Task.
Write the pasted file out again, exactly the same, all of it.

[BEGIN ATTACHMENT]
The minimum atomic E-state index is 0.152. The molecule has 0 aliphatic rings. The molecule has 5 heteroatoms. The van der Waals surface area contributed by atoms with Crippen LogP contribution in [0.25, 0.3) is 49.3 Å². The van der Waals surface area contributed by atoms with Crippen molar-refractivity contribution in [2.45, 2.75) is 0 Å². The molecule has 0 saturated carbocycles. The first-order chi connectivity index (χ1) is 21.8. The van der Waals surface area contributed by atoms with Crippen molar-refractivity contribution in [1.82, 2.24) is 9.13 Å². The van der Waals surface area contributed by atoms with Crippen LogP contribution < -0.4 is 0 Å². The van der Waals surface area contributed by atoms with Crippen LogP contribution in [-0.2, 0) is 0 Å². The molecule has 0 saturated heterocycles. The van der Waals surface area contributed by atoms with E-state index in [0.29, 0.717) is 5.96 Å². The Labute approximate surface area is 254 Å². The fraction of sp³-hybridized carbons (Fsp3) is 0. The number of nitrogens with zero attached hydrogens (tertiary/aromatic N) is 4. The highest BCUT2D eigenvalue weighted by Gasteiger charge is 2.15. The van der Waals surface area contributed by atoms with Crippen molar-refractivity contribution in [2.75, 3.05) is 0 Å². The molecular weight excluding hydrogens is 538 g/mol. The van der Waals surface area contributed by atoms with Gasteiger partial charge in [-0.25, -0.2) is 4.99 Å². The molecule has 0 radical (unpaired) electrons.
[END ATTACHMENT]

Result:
The minimum atomic E-state index is 0.152. The molecule has 0 aliphatic rings. The molecule has 5 heteroatoms. The van der Waals surface area contributed by atoms with Crippen LogP contribution in [0.25, 0.3) is 49.3 Å². The van der Waals surface area contributed by atoms with Crippen molar-refractivity contribution in [2.45, 2.75) is 0 Å². The molecule has 0 saturated carbocycles. The first-order chi connectivity index (χ1) is 21.8. The van der Waals surface area contributed by atoms with Crippen molar-refractivity contribution in [1.82, 2.24) is 9.13 Å². The van der Waals surface area contributed by atoms with Crippen LogP contribution < -0.4 is 0 Å². The van der Waals surface area contributed by atoms with Crippen LogP contribution in [-0.2, 0) is 0 Å². The molecule has 0 saturated heterocycles. The van der Waals surface area contributed by atoms with E-state index in [0.29, 0.717) is 5.96 Å². The Labute approximate surface area is 254 Å². The fraction of sp³-hybridized carbons (Fsp3) is 0. The number of nitrogens with zero attached hydrogens (tertiary/aromatic N) is 4. The highest BCUT2D eigenvalue weighted by Gasteiger charge is 2.15. The van der Waals surface area contributed by atoms with Crippen molar-refractivity contribution in [2.75, 3.05) is 0 Å². The molecular weight excluding hydrogens is 538 g/mol. The van der Waals surface area contributed by atoms with Gasteiger partial charge in [-0.25, -0.2) is 4.99 Å². The molecule has 0 radical (unpaired) electrons.